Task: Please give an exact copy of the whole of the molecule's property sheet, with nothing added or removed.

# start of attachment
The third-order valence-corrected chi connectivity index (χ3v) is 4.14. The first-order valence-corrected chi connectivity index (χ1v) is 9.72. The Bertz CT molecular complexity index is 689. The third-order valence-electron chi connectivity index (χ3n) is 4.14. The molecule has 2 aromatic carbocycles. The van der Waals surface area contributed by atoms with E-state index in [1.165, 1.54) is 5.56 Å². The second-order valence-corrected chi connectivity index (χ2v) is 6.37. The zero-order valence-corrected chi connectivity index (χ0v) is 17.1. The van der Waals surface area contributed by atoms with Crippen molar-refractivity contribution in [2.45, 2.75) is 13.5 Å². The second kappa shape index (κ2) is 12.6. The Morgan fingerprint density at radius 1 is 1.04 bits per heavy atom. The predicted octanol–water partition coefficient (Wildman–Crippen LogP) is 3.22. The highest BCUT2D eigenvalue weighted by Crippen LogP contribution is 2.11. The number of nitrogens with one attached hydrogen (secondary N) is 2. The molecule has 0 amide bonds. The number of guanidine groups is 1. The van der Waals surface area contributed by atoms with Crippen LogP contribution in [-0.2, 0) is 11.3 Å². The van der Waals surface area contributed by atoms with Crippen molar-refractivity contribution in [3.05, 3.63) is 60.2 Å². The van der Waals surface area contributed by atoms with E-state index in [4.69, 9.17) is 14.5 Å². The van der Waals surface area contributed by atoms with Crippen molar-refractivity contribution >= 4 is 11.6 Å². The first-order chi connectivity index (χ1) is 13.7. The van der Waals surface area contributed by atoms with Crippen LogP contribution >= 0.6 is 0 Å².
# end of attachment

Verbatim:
The third-order valence-corrected chi connectivity index (χ3v) is 4.14. The first-order valence-corrected chi connectivity index (χ1v) is 9.72. The Bertz CT molecular complexity index is 689. The third-order valence-electron chi connectivity index (χ3n) is 4.14. The molecule has 2 aromatic carbocycles. The van der Waals surface area contributed by atoms with E-state index in [1.165, 1.54) is 5.56 Å². The second-order valence-corrected chi connectivity index (χ2v) is 6.37. The zero-order valence-corrected chi connectivity index (χ0v) is 17.1. The van der Waals surface area contributed by atoms with Crippen molar-refractivity contribution in [2.45, 2.75) is 13.5 Å². The second kappa shape index (κ2) is 12.6. The Morgan fingerprint density at radius 1 is 1.04 bits per heavy atom. The predicted octanol–water partition coefficient (Wildman–Crippen LogP) is 3.22. The highest BCUT2D eigenvalue weighted by Crippen LogP contribution is 2.11. The number of nitrogens with one attached hydrogen (secondary N) is 2. The molecule has 0 amide bonds. The number of guanidine groups is 1. The van der Waals surface area contributed by atoms with Crippen LogP contribution in [-0.2, 0) is 11.3 Å². The van der Waals surface area contributed by atoms with Crippen molar-refractivity contribution in [3.05, 3.63) is 60.2 Å². The van der Waals surface area contributed by atoms with E-state index in [4.69, 9.17) is 14.5 Å². The van der Waals surface area contributed by atoms with Crippen molar-refractivity contribution >= 4 is 11.6 Å². The first-order chi connectivity index (χ1) is 13.7. The van der Waals surface area contributed by atoms with Crippen LogP contribution >= 0.6 is 0 Å².